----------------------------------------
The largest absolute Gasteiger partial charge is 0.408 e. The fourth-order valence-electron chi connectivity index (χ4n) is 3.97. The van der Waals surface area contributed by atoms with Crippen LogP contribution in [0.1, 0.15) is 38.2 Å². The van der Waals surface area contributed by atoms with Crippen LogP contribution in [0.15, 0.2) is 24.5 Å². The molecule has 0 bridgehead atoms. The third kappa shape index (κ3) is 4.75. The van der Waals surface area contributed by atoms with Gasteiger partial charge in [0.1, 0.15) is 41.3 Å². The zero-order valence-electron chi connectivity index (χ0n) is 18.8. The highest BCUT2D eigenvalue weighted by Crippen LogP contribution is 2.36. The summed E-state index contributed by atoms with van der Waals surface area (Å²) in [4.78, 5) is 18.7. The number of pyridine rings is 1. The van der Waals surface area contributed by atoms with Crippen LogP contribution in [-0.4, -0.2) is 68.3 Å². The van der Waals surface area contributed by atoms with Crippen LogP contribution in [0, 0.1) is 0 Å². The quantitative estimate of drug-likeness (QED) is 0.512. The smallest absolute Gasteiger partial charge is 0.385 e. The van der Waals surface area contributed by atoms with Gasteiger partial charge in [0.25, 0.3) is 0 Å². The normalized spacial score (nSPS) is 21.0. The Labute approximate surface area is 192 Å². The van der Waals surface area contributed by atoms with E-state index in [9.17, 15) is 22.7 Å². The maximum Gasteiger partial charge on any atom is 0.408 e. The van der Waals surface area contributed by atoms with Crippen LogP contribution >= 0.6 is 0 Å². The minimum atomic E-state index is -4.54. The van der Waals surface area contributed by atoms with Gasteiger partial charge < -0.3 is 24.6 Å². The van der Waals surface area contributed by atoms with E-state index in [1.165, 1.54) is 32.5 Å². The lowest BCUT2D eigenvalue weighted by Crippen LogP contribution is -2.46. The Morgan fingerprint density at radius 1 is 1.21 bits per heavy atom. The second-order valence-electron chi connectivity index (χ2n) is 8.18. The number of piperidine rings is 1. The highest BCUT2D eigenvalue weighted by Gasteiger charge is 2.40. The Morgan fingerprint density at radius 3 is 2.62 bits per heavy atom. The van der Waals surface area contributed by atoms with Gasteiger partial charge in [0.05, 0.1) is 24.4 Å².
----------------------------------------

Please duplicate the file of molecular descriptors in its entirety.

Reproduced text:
The largest absolute Gasteiger partial charge is 0.408 e. The fourth-order valence-electron chi connectivity index (χ4n) is 3.97. The van der Waals surface area contributed by atoms with Crippen LogP contribution in [0.1, 0.15) is 38.2 Å². The van der Waals surface area contributed by atoms with Crippen LogP contribution in [0.15, 0.2) is 24.5 Å². The molecule has 0 bridgehead atoms. The third kappa shape index (κ3) is 4.75. The van der Waals surface area contributed by atoms with Gasteiger partial charge in [0.1, 0.15) is 41.3 Å². The zero-order valence-electron chi connectivity index (χ0n) is 18.8. The highest BCUT2D eigenvalue weighted by Crippen LogP contribution is 2.36. The summed E-state index contributed by atoms with van der Waals surface area (Å²) in [4.78, 5) is 18.7. The number of pyridine rings is 1. The van der Waals surface area contributed by atoms with Crippen LogP contribution in [-0.4, -0.2) is 68.3 Å². The van der Waals surface area contributed by atoms with Crippen LogP contribution in [0, 0.1) is 0 Å². The quantitative estimate of drug-likeness (QED) is 0.512. The smallest absolute Gasteiger partial charge is 0.385 e. The van der Waals surface area contributed by atoms with Gasteiger partial charge in [0.25, 0.3) is 0 Å². The normalized spacial score (nSPS) is 21.0. The Labute approximate surface area is 192 Å². The van der Waals surface area contributed by atoms with E-state index in [9.17, 15) is 22.7 Å². The maximum Gasteiger partial charge on any atom is 0.408 e. The van der Waals surface area contributed by atoms with Crippen LogP contribution >= 0.6 is 0 Å². The minimum atomic E-state index is -4.54. The van der Waals surface area contributed by atoms with Gasteiger partial charge < -0.3 is 24.6 Å². The van der Waals surface area contributed by atoms with E-state index in [1.165, 1.54) is 32.5 Å². The lowest BCUT2D eigenvalue weighted by Crippen LogP contribution is -2.46. The Morgan fingerprint density at radius 1 is 1.21 bits per heavy atom. The second-order valence-electron chi connectivity index (χ2n) is 8.18. The number of piperidine rings is 1. The highest BCUT2D eigenvalue weighted by Gasteiger charge is 2.40. The Morgan fingerprint density at radius 3 is 2.62 bits per heavy atom. The van der Waals surface area contributed by atoms with Gasteiger partial charge in [0.05, 0.1) is 24.4 Å².